Ten Practices for Gratitude

Gratitude (grat-i-tood), noun: the quality of being warmly or deeply appreciative of kindness or benefits received; thankfulness.

Gratitude is the most powerful of all the positive emotions, forming a solid foundation for experiencing more happiness, optimism, hope, and joy. Practiced regularly, gratitude shapes your worldview toward noticing abundance versus scarcity, since it focuses on what you Have versus what you Lack. When you speak with others about what you are grateful for, you bring positive energy to that conversation. Grateful people make better friends, parents, coworkers, and leaders. Finally, when you practice gratitude, you will feel more content with the world, no matter what your current state (even unemployed!).

Think it, Feel it, Do it.

If you want to learn the piano, you must practice, practice, practice. The same is true of emotional states. To tap the power of thankfulness, create an intentional practice of Gratitude. What would that look like for you? Some conditions to consider:

  • Daily. Make it something you do at least 5x/week to hone your skill and awareness.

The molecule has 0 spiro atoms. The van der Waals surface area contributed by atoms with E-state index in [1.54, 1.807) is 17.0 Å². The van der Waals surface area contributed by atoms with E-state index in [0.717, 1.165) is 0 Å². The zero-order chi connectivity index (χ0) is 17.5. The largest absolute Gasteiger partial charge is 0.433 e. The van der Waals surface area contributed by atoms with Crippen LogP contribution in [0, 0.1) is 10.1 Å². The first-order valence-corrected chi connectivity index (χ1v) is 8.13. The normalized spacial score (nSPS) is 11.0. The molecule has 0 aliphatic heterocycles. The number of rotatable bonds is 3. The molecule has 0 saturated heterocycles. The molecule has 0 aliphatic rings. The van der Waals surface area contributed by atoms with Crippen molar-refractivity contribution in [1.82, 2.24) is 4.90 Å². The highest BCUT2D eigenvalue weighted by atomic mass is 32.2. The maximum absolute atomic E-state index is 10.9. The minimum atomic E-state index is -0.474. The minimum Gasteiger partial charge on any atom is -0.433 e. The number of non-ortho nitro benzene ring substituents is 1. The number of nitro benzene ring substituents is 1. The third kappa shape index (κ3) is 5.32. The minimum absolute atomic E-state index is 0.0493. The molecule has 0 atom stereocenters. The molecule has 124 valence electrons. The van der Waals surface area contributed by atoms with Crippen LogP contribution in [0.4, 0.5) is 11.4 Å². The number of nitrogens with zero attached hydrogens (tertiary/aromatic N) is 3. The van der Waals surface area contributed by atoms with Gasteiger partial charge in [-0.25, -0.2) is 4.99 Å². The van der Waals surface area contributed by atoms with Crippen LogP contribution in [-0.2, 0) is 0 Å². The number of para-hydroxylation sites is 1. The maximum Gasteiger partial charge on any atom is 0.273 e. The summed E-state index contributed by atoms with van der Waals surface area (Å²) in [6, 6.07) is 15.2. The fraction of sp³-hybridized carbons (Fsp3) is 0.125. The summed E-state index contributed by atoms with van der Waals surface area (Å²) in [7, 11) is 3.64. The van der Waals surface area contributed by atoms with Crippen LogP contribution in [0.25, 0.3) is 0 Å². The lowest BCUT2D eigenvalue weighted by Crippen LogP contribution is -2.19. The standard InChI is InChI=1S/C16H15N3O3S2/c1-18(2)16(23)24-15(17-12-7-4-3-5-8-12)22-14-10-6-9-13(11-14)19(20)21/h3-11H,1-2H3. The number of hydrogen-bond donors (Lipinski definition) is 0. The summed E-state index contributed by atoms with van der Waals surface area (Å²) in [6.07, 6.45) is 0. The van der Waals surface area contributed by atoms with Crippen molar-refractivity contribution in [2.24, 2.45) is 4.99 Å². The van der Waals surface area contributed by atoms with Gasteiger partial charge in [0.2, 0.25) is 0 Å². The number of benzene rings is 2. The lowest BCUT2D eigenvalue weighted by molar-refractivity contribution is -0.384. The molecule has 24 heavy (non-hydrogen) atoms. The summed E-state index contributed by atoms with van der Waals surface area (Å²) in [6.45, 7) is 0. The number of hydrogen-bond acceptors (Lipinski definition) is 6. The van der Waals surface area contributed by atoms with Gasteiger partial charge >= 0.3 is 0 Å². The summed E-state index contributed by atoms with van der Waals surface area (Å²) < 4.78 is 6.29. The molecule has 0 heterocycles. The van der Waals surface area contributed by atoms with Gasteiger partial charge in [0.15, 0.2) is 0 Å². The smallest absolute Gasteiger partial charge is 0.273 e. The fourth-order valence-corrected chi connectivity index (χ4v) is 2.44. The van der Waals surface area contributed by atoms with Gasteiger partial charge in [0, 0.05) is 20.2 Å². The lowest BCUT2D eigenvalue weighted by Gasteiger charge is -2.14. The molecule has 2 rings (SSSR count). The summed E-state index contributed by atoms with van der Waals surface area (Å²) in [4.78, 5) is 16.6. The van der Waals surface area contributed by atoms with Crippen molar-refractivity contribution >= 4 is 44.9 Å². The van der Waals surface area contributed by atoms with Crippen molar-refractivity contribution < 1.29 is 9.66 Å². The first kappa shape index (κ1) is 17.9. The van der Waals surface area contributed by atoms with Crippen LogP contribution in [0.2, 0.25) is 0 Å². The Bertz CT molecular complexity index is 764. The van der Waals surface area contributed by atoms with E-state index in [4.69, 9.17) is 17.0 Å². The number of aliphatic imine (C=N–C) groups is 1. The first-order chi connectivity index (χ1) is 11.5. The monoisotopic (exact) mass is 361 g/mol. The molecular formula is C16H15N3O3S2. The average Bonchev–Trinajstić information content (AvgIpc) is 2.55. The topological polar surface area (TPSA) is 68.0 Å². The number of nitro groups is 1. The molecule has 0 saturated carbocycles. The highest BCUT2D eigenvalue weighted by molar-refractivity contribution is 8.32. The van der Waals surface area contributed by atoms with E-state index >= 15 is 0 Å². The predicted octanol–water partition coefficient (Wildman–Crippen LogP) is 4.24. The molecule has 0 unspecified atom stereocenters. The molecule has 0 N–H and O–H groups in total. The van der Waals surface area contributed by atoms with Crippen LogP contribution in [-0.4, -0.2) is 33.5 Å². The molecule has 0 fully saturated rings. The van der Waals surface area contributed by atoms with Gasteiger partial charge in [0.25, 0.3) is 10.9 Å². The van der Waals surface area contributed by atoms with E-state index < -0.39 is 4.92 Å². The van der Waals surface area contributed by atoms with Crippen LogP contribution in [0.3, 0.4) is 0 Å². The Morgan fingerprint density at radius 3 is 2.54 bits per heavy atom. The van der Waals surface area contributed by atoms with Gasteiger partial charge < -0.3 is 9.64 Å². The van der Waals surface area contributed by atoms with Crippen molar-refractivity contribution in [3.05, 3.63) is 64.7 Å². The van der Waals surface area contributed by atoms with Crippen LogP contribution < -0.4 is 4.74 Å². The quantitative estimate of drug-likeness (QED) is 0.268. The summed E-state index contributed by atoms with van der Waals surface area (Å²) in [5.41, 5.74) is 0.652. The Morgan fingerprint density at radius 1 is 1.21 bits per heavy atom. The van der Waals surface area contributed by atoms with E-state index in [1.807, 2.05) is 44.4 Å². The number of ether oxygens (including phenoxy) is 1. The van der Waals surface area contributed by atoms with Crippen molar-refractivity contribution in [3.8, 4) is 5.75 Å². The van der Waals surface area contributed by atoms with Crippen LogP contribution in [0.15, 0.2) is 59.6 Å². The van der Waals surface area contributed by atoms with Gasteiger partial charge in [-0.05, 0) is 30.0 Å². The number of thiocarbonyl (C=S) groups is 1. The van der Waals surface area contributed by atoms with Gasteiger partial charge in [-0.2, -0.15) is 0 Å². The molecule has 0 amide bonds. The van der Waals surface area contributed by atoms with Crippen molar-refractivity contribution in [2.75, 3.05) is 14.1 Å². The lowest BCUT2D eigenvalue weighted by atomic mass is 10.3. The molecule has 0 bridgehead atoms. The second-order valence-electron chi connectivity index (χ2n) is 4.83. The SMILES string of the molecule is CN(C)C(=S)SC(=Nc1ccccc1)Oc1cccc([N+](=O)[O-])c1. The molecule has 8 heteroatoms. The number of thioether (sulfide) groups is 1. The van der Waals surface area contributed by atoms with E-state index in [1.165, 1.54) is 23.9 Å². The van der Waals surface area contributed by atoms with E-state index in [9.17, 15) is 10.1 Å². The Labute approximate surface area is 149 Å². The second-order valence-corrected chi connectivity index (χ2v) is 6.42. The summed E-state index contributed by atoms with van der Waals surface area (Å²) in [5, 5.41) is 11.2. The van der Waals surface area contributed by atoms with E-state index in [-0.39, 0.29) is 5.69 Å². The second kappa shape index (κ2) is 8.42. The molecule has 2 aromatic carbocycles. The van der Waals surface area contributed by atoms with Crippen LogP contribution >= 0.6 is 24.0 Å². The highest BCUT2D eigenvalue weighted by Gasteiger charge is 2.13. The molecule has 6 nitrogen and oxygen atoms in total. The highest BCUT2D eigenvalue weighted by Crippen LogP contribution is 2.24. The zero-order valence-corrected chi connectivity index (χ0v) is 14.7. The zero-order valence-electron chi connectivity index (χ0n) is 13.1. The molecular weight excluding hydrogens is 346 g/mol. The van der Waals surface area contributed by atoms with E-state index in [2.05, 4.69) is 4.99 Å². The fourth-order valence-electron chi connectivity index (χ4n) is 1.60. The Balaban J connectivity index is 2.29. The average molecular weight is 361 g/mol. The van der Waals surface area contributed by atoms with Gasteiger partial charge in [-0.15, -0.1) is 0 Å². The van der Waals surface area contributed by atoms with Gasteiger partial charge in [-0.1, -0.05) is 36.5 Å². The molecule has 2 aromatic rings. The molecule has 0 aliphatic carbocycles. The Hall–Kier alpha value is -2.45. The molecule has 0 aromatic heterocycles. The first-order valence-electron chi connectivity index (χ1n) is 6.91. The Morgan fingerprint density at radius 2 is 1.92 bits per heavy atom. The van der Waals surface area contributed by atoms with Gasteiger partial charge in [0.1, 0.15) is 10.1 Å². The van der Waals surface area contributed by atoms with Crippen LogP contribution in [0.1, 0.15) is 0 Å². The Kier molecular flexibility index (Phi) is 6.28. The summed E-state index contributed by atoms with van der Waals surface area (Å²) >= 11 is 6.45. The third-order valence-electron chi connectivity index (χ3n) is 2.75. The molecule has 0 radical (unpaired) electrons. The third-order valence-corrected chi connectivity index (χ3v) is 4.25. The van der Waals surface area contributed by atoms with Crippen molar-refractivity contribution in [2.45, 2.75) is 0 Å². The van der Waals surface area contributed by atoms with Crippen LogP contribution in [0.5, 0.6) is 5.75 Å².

• Portable. Create a practice you can take with you when you travel.
  • Measurable. It should be specific enough that you can say, “yes I did it today” or not.
  • Consistent. While you can vary the ways you strengthen your gratitude muscle, try to have one or two core practices you do regularly.
  • Possible. Keep your practice small enough that it can always fit into your life.

Ten Gratitude Activities

Some are simple, some complex; some are high-tech, low-tech, visual, verbal, or physical. There is no ‘perfect’ practice, so create one that works for you. Here are practices used by others (or me) that I know have worked.

  1. Keep a Gratitude Journal. This is the most basic and powerful practice in all of Positive Psychology. There has not been a single text on happiness published in the past decade that does not mention this exercise. Every day, write down three blessings from the past 24 hours. Pencil and paper or online journal work equally well.
  2. Offer a Prayer of Thanks. Robert Emmons, in his 2007 book, “thanks!” says that 70% of people surveyed (all religions combined) pray daily. Those who say ‘thank you’ more often than ‘please give me….’ experience higher life satisfaction.
  3. Write a Note/Email. Every day, let a person in your life know you are grateful for them, and why. Even if you only honor workdays, in a year you’ll have sent 250 notes.
  4. Post one gratitude Tweet each day. There’s even a community of thankfulness on Twitter – use hashmark #thankfulfor.